To contribute by phone you can call Becky or Deva toll free at: 1-800-840-3683
Thank you for your support,
Jeffrey, Joshua, Becky, Deva, and Nathaniel
CounterPunch PO Box 228, Petrolia, CA 95558
Greenspan’s Open Secret
So, the secret is finally out. The Iraq war and occupation is about oil! Alan Greenspan, the man on whom the capitalist press has conferred the title of sage numerous times, says exactly that in his memoirs released this week. Of course, many folks around the world have assumed this for years but, even so, it’s nice to hear it from one of Washington’s own. It was the concern of those that pull the strings on Wall Street and in DC that Saddam Hussein represented a severe threat to their access to oil that prompted the war. According to George Bush and his henchmen, it is the concern that anti-US "extremists" also threaten that access that causes the war and occupation to continue. Of course, these so-called extremists seemed to be primarily composed of Iraqi nationalists who simply want to control their own destinies and not leave them up to a small handful of men with offices in the Green Zone whose lives and livelihood depend on the continued presence of US forces on Iraqi soil.
Oil and other energy resources are also the reason Washington is threatening Iran. There are other factors certainly, not least among them a desire for revenge on the Iranian revolution, but the fundamental motivation for the US threats of military action against Iran is to replace the current regime in Tehran with one that will do Washington’s bidding and provide them with access to that nation’s oil on terms set by DC, not Tehran. That is why the US overthrew Mossadegh back in 1953 and why it supported the Shah even after he was overthrown in 1979. Iran is estimated to have the world’s fifth largest oil reserve and second largest natural gas supply. But, if this is so, then why can’t the US just buy the stuff from them? It could, of course, but that would go against the stated desire of Washington to not only have unfettered access to energy resources, but to also be able to prevent potential competitors from having similar access. In other words, the men and women that run the US want exclusive control over the energy resources of Iraq and Iran and the only way they can get that is through military action, since Hussein was not going to agree to US terms for oil sales and neither will the Tehran regime.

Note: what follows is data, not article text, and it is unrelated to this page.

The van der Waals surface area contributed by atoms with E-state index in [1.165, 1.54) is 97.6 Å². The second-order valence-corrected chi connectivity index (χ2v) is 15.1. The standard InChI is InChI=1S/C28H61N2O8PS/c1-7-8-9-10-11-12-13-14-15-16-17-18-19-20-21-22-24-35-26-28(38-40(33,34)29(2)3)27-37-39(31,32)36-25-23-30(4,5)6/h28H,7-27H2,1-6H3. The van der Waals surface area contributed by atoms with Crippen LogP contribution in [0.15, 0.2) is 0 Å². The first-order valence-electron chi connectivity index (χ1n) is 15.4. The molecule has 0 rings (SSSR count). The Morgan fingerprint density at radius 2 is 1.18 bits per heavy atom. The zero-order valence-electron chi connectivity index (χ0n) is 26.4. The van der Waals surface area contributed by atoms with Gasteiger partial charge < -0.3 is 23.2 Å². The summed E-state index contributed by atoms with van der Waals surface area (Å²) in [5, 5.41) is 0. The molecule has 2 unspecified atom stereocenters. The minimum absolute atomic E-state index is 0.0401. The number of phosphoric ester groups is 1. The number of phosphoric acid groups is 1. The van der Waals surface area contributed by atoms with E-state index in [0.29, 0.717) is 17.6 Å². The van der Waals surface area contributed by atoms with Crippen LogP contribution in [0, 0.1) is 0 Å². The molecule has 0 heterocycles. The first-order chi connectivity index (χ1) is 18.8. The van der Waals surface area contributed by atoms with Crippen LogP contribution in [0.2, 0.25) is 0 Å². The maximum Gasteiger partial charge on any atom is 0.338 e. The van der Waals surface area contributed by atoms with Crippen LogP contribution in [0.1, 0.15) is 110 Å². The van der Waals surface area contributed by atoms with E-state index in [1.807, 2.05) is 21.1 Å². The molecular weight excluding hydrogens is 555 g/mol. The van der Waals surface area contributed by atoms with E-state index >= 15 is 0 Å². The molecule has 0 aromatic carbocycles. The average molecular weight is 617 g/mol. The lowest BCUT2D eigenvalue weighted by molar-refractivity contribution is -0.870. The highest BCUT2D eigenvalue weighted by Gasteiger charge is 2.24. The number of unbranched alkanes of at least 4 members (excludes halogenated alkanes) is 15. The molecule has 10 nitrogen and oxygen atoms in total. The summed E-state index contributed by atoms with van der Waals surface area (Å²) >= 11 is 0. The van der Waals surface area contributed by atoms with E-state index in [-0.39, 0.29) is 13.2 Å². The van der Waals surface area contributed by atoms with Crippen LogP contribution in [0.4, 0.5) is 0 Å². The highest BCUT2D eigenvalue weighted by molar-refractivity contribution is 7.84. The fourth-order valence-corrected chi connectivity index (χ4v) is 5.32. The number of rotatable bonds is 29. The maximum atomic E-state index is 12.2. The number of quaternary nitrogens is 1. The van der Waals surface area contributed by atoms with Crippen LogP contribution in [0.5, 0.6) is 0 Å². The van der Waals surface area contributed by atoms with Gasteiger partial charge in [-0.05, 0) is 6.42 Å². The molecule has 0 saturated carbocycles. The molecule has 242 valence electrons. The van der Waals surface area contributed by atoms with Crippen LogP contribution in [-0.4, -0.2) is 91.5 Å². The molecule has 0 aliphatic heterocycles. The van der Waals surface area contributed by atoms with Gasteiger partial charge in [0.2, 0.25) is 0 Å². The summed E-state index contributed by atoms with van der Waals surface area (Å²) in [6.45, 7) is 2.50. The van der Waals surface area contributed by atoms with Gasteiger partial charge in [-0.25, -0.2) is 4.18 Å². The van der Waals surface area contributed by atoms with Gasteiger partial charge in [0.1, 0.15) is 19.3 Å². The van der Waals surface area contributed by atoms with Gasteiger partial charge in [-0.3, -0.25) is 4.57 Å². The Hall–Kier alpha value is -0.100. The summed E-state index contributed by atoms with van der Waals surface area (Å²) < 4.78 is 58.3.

Yet, despite the apparent desires of Dick Cheney and his band of bellicose Beltway warriors, that military action has yet to occur. While the world can certainly be thankful for that, it shouldn’t breathe a sigh of relief just yet. In some of his recent comments on Iraq, George Bush stated that one of the reasons for the continued occupation of Iraq is the need to contain Iran. No matter what one thinks about the government in Tehran, the plain truth is that they have every right to be concerned about the future of Iraq. Just as certain is that they have the right to defend themselves from aggressive actions from groups supported by Washington. Likewise, they have the right to reject Washington’s impending designation of their Revolutionary Guards as a terrorist force. After all, if all things were fair, then a similar designation should be given to the CIA and the US military’s various special forces, all of whom are known to engage in what are essentially terrorist activities.